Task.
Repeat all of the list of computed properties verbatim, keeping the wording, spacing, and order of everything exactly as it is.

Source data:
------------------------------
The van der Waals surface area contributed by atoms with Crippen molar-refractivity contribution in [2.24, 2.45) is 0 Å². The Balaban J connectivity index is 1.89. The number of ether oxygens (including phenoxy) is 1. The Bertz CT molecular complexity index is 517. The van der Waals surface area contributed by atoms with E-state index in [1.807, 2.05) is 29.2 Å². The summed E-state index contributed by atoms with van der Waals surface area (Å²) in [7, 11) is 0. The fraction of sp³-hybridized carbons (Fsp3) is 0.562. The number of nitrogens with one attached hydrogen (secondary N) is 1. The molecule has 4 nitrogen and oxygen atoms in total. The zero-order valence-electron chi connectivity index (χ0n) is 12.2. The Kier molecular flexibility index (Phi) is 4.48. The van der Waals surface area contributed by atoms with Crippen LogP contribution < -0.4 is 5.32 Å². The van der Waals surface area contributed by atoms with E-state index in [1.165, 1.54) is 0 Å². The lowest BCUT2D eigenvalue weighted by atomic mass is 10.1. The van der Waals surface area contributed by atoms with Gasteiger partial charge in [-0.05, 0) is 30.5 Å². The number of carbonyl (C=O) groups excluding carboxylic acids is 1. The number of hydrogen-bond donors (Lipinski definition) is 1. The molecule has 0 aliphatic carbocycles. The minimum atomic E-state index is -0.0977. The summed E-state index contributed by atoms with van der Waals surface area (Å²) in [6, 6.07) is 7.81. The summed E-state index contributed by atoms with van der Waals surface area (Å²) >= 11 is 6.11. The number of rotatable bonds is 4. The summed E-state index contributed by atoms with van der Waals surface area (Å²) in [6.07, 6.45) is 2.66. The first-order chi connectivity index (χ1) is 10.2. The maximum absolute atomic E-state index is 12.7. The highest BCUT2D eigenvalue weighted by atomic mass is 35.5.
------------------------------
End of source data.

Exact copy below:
The van der Waals surface area contributed by atoms with Crippen molar-refractivity contribution in [2.24, 2.45) is 0 Å². The Balaban J connectivity index is 1.89. The number of ether oxygens (including phenoxy) is 1. The Bertz CT molecular complexity index is 517. The van der Waals surface area contributed by atoms with E-state index in [1.807, 2.05) is 29.2 Å². The summed E-state index contributed by atoms with van der Waals surface area (Å²) in [7, 11) is 0. The fraction of sp³-hybridized carbons (Fsp3) is 0.562. The number of nitrogens with one attached hydrogen (secondary N) is 1. The molecule has 4 nitrogen and oxygen atoms in total. The zero-order valence-electron chi connectivity index (χ0n) is 12.2. The Kier molecular flexibility index (Phi) is 4.48. The van der Waals surface area contributed by atoms with Crippen LogP contribution < -0.4 is 5.32 Å². The van der Waals surface area contributed by atoms with E-state index in [1.165, 1.54) is 0 Å². The lowest BCUT2D eigenvalue weighted by atomic mass is 10.1. The van der Waals surface area contributed by atoms with Gasteiger partial charge in [-0.05, 0) is 30.5 Å². The number of carbonyl (C=O) groups excluding carboxylic acids is 1. The number of hydrogen-bond donors (Lipinski definition) is 1. The molecule has 0 aliphatic carbocycles. The minimum atomic E-state index is -0.0977. The summed E-state index contributed by atoms with van der Waals surface area (Å²) in [6, 6.07) is 7.81. The summed E-state index contributed by atoms with van der Waals surface area (Å²) >= 11 is 6.11. The number of rotatable bonds is 4. The summed E-state index contributed by atoms with van der Waals surface area (Å²) in [6.07, 6.45) is 2.66. The first-order chi connectivity index (χ1) is 10.2. The maximum absolute atomic E-state index is 12.7. The highest BCUT2D eigenvalue weighted by atomic mass is 35.5.